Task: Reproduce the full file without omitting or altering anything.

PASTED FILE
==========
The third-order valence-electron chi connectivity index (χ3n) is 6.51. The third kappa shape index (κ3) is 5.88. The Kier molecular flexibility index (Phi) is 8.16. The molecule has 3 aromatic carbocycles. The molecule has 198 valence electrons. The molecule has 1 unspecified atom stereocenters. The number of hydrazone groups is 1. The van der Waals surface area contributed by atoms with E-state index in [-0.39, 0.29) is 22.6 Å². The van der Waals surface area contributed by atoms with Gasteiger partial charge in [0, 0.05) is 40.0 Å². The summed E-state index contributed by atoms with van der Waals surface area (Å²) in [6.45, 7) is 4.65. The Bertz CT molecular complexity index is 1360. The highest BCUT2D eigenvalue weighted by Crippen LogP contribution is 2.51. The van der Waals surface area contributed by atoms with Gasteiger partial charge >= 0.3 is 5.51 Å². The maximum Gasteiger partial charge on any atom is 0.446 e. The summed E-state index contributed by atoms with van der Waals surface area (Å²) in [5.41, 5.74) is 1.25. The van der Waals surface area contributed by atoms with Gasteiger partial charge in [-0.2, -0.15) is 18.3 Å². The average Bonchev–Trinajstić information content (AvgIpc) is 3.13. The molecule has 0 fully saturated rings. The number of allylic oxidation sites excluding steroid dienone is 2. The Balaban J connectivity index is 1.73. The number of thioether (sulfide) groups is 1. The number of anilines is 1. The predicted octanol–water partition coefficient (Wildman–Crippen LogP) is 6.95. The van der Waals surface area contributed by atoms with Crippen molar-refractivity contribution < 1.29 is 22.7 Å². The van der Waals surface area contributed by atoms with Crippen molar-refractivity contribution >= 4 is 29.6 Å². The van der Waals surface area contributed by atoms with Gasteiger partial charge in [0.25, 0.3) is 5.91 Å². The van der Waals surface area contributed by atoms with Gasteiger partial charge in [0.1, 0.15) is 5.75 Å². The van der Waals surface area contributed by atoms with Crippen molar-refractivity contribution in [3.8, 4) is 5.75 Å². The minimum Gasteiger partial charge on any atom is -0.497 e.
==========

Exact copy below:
The third-order valence-electron chi connectivity index (χ3n) is 6.51. The third kappa shape index (κ3) is 5.88. The Kier molecular flexibility index (Phi) is 8.16. The molecule has 3 aromatic carbocycles. The molecule has 198 valence electrons. The molecule has 1 unspecified atom stereocenters. The number of hydrazone groups is 1. The van der Waals surface area contributed by atoms with E-state index in [-0.39, 0.29) is 22.6 Å². The van der Waals surface area contributed by atoms with Gasteiger partial charge in [0, 0.05) is 40.0 Å². The summed E-state index contributed by atoms with van der Waals surface area (Å²) in [6.45, 7) is 4.65. The Bertz CT molecular complexity index is 1360. The highest BCUT2D eigenvalue weighted by Crippen LogP contribution is 2.51. The van der Waals surface area contributed by atoms with Gasteiger partial charge >= 0.3 is 5.51 Å². The maximum Gasteiger partial charge on any atom is 0.446 e. The summed E-state index contributed by atoms with van der Waals surface area (Å²) in [5.41, 5.74) is 1.25. The van der Waals surface area contributed by atoms with Gasteiger partial charge in [-0.2, -0.15) is 18.3 Å². The average Bonchev–Trinajstić information content (AvgIpc) is 3.13. The molecule has 0 fully saturated rings. The number of allylic oxidation sites excluding steroid dienone is 2. The Balaban J connectivity index is 1.73. The number of thioether (sulfide) groups is 1. The number of anilines is 1. The predicted octanol–water partition coefficient (Wildman–Crippen LogP) is 6.95. The van der Waals surface area contributed by atoms with Crippen molar-refractivity contribution < 1.29 is 22.7 Å². The van der Waals surface area contributed by atoms with Crippen molar-refractivity contribution >= 4 is 29.6 Å². The van der Waals surface area contributed by atoms with Gasteiger partial charge in [0.25, 0.3) is 5.91 Å². The van der Waals surface area contributed by atoms with Gasteiger partial charge in [0.1, 0.15) is 5.75 Å². The van der Waals surface area contributed by atoms with Crippen molar-refractivity contribution in [3.8, 4) is 5.75 Å². The minimum Gasteiger partial charge on any atom is -0.497 e.